Growing demand for delivery may have you thinking it’s time to outsource your last-mile delivery process. But what if your team could deliver faster and more efficiently and handle greater capacity without giving up control over your customers’ experience? A route-optimization software can help small businesses across the globe do all of these things and more.
The Delivery Challenges Small Businesses Face
When it comes to the local delivery challenges facing small businesses, we’ve learned a lot from working with more than 800 businesses all over the world. There is immense pressure on companies of all sizes to be able to compete with Amazon’s standard for two-day delivery and consumers’ rising expectations for convenience.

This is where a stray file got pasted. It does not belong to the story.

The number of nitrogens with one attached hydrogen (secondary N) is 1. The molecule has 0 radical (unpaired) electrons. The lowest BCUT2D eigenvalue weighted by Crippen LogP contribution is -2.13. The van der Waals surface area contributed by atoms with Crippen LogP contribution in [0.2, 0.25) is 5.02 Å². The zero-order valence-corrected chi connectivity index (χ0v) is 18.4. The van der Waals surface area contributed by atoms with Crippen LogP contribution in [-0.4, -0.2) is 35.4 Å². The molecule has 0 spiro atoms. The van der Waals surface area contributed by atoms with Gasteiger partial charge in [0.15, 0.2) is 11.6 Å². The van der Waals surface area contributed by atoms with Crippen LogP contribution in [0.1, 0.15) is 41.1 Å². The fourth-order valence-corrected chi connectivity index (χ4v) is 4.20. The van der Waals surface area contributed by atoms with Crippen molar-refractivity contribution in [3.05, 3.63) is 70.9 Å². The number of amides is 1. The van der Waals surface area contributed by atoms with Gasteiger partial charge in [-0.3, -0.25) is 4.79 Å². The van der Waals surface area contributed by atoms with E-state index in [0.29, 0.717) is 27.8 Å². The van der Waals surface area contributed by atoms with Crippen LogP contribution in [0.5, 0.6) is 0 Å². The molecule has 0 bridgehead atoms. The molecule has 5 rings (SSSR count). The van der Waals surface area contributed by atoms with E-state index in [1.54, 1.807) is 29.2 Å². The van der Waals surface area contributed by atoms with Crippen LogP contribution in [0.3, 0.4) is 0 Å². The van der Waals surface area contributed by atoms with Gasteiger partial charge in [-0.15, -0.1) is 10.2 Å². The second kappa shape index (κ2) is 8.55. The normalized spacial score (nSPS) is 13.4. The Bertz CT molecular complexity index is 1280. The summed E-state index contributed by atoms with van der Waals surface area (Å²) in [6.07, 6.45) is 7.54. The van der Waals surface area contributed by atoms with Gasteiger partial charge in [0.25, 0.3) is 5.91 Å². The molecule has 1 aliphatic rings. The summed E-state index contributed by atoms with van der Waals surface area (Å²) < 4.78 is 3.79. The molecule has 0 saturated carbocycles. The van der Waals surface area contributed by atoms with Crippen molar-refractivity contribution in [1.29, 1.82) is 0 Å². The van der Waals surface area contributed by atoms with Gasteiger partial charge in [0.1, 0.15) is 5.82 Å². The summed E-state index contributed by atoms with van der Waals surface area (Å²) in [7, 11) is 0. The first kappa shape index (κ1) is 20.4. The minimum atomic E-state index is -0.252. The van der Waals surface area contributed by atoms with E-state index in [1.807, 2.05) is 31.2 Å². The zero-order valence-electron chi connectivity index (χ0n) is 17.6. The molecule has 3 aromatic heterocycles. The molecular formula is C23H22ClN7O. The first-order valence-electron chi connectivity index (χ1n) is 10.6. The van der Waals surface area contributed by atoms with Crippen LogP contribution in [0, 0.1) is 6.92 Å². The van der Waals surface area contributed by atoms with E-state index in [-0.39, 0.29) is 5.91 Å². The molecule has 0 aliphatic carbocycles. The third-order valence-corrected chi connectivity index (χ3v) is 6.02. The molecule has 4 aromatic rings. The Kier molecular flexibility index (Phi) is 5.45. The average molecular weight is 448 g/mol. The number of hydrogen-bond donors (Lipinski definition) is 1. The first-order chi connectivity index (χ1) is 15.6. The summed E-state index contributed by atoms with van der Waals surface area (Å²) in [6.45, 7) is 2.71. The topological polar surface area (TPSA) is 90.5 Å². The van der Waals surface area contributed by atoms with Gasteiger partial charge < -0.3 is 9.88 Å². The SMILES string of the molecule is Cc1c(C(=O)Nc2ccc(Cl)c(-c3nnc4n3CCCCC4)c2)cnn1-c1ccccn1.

Shoppers expect retailers to offer delivery, and if those customers aren’t able to get their orders fast enough (or at a price that they find reasonable), many customers will go somewhere else.
According to a study conducted by the National Retail Foundation, 90% of consumers say convenience impacts their decision when selecting retailers, and 97% of consumers reported that they had abandoned a purchase because they felt it was inconvenient. Read more of this post
5 Tips for Building a Culture of Security Among Remote Employees
In one of our previous posts, we highlighted the importance that making security a part of your organizational culture played in keeping your remote workforce secure during the COVID-19 pandemic. But what does that entail? In this post, we’re going to flesh out key steps that security teams and their leadership should take in order to make a strong culture of security a reality within their organizations.